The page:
• Andre Moore

          I read it, basically it boils down to ‘cultural appropriation’ is wrong, but does not explain why. What does wearing a Hipster scarf from East Africa (scarf is now associated with Palestine) have to do with oppressing that particular set of people – who, by the way, are not even considered an oppressed group in their own homeland (the East Africans)?

          • Susan White

            Deliberately obtuse a lot? Since you said you read “it” does that mean you read just the one link? There are several cited there. Since you seem to have missed it, the article about not wearing a “Hipster Headdress” is referring to the people who wear the fake war bonnets and such, not scarves from East Africa. smh

            • Andre Moore

              I’ll quote from that page itself :

              “I own several fringed hipster scarves”

              Then she got blasted in the comments section, rightfully so, how does she get to decide who is worthy of more respect than others.

              “those “fringed hipster scarves” are actually keffiyehs and that comment is actually hugely offensive.”

              Which just went to show the sheer hypocrisy and ridiculousness of the entire argument.

    • samthor

      contained within the article are several links ALL explaining why it is offensive. start with the one titled “But Why Can’t I Wear a Hipster Headdress?”

    • Andrew Payne

      It’s not some people don’t understand that everything isn’t a racist insult to their people.

    • andrewwiggin

      I would guess that it is only inappropriate to copy the dress of the historically oppressed. For example, would you think it amusing if people dressed up – or dressed their children – in Holocaust-style striped pajamas? Amerindians suffered their own holocaust somewhat farther in the past but their descendants (many of whom still live miserably in ‘camps’) are still sensitive about what happened to their grandparents. Let’s be considerate enough to avoid bringing up painful memories, ok?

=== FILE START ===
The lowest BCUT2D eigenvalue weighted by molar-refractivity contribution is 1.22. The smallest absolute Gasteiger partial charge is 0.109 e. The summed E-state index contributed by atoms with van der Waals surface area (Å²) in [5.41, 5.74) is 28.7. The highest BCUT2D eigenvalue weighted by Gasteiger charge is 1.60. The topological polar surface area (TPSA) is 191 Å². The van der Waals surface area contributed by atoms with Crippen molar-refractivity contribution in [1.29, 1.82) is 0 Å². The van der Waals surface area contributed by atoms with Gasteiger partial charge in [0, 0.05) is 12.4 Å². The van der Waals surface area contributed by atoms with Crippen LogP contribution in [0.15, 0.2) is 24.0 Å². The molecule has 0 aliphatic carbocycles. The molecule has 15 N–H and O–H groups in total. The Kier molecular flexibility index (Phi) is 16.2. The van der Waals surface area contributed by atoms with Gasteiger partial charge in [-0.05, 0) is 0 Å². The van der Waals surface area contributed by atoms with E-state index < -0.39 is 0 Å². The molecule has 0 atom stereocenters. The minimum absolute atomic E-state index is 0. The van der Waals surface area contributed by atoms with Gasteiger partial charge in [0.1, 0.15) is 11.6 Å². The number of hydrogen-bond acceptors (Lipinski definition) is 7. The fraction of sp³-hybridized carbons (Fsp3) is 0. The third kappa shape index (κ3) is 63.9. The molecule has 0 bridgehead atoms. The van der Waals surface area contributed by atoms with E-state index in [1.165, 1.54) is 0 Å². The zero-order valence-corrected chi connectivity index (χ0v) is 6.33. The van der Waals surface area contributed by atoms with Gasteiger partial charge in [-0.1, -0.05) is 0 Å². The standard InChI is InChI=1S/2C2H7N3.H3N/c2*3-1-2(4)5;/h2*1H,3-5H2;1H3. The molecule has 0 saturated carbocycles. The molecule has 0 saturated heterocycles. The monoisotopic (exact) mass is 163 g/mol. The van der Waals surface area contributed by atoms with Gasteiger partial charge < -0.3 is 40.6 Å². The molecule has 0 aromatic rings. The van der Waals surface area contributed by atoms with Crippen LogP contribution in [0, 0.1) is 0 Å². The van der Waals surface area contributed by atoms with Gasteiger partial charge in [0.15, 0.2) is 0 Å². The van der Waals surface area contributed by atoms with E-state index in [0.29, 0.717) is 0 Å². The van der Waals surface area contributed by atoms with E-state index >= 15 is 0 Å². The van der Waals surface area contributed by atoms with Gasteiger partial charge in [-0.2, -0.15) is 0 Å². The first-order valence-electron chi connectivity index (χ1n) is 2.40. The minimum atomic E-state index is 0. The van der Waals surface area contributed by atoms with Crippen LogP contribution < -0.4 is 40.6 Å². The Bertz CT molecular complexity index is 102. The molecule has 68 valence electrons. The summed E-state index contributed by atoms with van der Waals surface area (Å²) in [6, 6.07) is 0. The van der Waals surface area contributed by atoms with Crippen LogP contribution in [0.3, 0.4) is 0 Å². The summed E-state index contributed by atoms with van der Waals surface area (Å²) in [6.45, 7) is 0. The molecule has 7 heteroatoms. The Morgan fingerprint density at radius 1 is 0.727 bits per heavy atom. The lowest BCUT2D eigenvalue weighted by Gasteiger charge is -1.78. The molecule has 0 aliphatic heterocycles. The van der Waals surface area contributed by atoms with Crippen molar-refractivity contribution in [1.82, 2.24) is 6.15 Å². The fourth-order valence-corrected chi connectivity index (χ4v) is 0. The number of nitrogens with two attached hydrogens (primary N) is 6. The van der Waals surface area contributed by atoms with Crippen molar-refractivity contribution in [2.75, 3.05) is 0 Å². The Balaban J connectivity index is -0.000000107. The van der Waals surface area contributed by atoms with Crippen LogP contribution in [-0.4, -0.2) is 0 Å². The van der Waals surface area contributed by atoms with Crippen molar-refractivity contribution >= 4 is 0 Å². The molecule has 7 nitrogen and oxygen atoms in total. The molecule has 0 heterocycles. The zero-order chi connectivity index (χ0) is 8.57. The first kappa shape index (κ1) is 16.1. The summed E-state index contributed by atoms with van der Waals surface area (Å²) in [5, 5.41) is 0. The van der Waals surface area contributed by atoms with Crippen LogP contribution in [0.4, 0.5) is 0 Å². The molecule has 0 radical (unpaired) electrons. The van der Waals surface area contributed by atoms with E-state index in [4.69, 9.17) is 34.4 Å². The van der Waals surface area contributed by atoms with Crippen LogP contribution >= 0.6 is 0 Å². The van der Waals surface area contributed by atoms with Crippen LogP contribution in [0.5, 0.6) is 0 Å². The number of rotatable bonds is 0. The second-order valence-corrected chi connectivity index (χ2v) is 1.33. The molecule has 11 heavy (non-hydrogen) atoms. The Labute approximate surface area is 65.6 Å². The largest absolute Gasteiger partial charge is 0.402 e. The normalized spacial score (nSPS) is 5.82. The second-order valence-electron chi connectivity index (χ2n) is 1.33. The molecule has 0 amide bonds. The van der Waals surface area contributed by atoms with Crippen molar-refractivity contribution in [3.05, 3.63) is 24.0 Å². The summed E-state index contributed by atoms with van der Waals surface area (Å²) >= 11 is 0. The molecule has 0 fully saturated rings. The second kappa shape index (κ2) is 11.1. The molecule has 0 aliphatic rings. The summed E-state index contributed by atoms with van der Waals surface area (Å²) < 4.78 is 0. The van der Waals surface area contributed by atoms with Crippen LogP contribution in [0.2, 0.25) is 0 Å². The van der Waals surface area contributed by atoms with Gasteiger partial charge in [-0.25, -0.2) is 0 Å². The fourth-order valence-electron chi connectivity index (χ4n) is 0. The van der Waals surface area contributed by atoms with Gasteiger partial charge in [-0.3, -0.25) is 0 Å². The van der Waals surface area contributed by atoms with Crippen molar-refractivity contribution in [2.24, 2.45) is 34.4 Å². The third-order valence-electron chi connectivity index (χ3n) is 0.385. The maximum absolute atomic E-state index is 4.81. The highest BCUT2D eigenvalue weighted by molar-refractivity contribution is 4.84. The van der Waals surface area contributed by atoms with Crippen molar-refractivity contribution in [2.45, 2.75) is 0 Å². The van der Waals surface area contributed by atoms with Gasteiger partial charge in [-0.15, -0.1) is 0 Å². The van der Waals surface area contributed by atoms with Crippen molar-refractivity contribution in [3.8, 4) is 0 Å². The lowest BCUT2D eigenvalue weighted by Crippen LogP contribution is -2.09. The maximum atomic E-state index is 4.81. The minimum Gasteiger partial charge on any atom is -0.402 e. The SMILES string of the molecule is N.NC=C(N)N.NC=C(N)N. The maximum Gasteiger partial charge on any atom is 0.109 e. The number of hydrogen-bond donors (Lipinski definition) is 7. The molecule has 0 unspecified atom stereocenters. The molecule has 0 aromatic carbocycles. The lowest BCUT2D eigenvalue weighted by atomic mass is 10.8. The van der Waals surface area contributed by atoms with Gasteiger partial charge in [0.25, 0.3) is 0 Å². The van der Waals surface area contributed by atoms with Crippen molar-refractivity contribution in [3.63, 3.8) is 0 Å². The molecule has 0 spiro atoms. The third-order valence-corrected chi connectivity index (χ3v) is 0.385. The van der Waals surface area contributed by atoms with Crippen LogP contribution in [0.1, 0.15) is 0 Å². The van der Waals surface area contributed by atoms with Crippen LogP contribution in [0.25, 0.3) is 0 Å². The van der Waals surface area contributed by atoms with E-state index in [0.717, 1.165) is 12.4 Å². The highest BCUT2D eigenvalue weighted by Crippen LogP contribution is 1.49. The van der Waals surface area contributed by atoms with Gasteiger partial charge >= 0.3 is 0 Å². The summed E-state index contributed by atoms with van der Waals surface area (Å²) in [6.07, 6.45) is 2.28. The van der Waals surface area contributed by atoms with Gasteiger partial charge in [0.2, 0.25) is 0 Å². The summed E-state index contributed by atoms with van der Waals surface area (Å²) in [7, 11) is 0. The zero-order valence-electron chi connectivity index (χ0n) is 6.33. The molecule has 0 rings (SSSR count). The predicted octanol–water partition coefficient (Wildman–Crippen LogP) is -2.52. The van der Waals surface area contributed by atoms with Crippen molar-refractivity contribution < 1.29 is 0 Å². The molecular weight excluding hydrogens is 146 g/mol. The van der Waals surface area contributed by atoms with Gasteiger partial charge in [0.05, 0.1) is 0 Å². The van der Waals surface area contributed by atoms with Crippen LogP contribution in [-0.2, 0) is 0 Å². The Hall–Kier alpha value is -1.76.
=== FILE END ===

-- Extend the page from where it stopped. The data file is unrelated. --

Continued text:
• Max_Taffey

    Every Halloween I see someone dressed as a Viking. Amazingly I don’t know anyone that marginalizes modern day Scandinavians as brutal invaders and plunderers. I have witnessed people dressed as Roman Centurions or gladiators yet I manage to Avoid applying these stereotypical costumes to Italians. I’ve seen sexy Nuns and zombie priests, costumes that apparently mock sacred objects of Catholicism, yet no one gets offended or outraged. Want more? I could go on and on…

    • Adrienne_K

      I don’t know a community that actively identifies as “viking” and is currently marginalized. All of your examples? Groups in power. The power differential is what makes this an issue. Please try again.

      • Toodleoo

        Why are you getting so worked up about this? I’m a (real) Indian – a minority (from a group that wasn’t “in power” and suffered injustices like you speak of) – and I’ve seen people dress up like Indians and haven’t taken offense to it. (BTW- what does being “in power” or not being “in power” have to do with making this an issue? It’s okay to imitate or “mock” another marginalized group because their ancestors were once “in power”?) The whole point of Halloween is to dress up as something you’re not – and yes, I read your article in its entirety, I just don’t find any validity in your arguments. I think you are entitled to your opinion, but to get this mad about it and criticize others who voice their opinions is distasteful. FYI- the headline of your article itself is offensive, whether or not you later use Indian in quotes.

        I think if you live and let live you would be much happier and less negative! You don’t have to respond to every comment with an aggressive comeback. People have a right to voice their opinion same as you.

        • 10100111001

          Its kinda shitty of you to imply Ms. Keene isn’t indigenous.

          Is i because she does not present as Full Blood?

          Blood Quantum was a tool of genocide: it was a system put into place to quantify us based on non indigenous philosophys of kinship and citizenship in order to breed us out ….

          • Toodleoo

            I’m not sure what you’re talking about as I never imply that she isn’t indigenous in my post. I don’t think her being or not being indigenous has any bearing to my comment or the point I was making.

            • 10100111001

              (real)

              • Toodleoo

                Let me clarify. I meant “real” as in I am a real INDIAN, as in from Southeast Asia. From India. This point and this exchange reinforces my point about how the headline of the article, “So your friend dressed up as an INDIAN,” is offensive itself.

                • 10100111001

                  no, it reinforces the mistake that happened in 1492 at contact with what became know as the Americas. The colloquial term and legal term of (American) Indian has been perpetuated for 500 years to group a diverse population of over 500 nations into an homogeneous group, the term is doubly offensive since there is and was 500 years ago an actual place called India, with Indians.